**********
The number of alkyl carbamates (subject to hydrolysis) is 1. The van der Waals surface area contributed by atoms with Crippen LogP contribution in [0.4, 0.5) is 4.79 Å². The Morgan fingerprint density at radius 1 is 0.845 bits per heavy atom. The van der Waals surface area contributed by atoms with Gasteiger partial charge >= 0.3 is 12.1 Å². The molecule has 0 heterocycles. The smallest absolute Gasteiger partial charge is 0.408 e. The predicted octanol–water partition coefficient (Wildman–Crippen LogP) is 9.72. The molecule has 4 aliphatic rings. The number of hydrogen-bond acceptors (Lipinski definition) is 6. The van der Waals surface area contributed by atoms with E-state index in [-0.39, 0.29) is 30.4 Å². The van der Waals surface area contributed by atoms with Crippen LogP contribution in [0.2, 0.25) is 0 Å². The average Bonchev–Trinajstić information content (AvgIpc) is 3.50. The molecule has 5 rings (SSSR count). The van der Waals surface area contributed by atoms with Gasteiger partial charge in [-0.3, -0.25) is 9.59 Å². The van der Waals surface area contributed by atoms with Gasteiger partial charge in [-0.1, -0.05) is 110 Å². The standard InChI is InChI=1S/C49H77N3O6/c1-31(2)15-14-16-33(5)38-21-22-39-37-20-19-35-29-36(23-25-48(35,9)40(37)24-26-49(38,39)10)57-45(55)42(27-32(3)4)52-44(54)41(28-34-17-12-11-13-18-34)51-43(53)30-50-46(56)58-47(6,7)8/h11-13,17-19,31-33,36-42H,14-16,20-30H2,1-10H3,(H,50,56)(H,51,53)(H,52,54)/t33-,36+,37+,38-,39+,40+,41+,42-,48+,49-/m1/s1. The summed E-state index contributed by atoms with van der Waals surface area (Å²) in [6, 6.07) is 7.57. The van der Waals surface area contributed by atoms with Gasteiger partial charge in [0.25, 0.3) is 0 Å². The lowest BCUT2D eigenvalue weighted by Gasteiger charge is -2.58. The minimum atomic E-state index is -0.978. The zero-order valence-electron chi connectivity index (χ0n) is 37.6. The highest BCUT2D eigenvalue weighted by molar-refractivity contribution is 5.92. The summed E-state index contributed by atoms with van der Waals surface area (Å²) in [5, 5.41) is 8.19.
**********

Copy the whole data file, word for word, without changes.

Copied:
The number of alkyl carbamates (subject to hydrolysis) is 1. The van der Waals surface area contributed by atoms with Crippen LogP contribution in [0.4, 0.5) is 4.79 Å². The Morgan fingerprint density at radius 1 is 0.845 bits per heavy atom. The van der Waals surface area contributed by atoms with Gasteiger partial charge >= 0.3 is 12.1 Å². The molecule has 0 heterocycles. The smallest absolute Gasteiger partial charge is 0.408 e. The predicted octanol–water partition coefficient (Wildman–Crippen LogP) is 9.72. The molecule has 4 aliphatic rings. The number of hydrogen-bond acceptors (Lipinski definition) is 6. The van der Waals surface area contributed by atoms with E-state index in [-0.39, 0.29) is 30.4 Å². The van der Waals surface area contributed by atoms with Crippen LogP contribution in [0.2, 0.25) is 0 Å². The average Bonchev–Trinajstić information content (AvgIpc) is 3.50. The molecule has 5 rings (SSSR count). The van der Waals surface area contributed by atoms with Gasteiger partial charge in [-0.3, -0.25) is 9.59 Å². The van der Waals surface area contributed by atoms with Gasteiger partial charge in [-0.1, -0.05) is 110 Å². The standard InChI is InChI=1S/C49H77N3O6/c1-31(2)15-14-16-33(5)38-21-22-39-37-20-19-35-29-36(23-25-48(35,9)40(37)24-26-49(38,39)10)57-45(55)42(27-32(3)4)52-44(54)41(28-34-17-12-11-13-18-34)51-43(53)30-50-46(56)58-47(6,7)8/h11-13,17-19,31-33,36-42H,14-16,20-30H2,1-10H3,(H,50,56)(H,51,53)(H,52,54)/t33-,36+,37+,38-,39+,40+,41+,42-,48+,49-/m1/s1. The summed E-state index contributed by atoms with van der Waals surface area (Å²) in [6, 6.07) is 7.57. The van der Waals surface area contributed by atoms with Gasteiger partial charge in [0.25, 0.3) is 0 Å². The lowest BCUT2D eigenvalue weighted by Gasteiger charge is -2.58. The minimum atomic E-state index is -0.978. The zero-order valence-electron chi connectivity index (χ0n) is 37.6. The highest BCUT2D eigenvalue weighted by molar-refractivity contribution is 5.92. The summed E-state index contributed by atoms with van der Waals surface area (Å²) in [5, 5.41) is 8.19.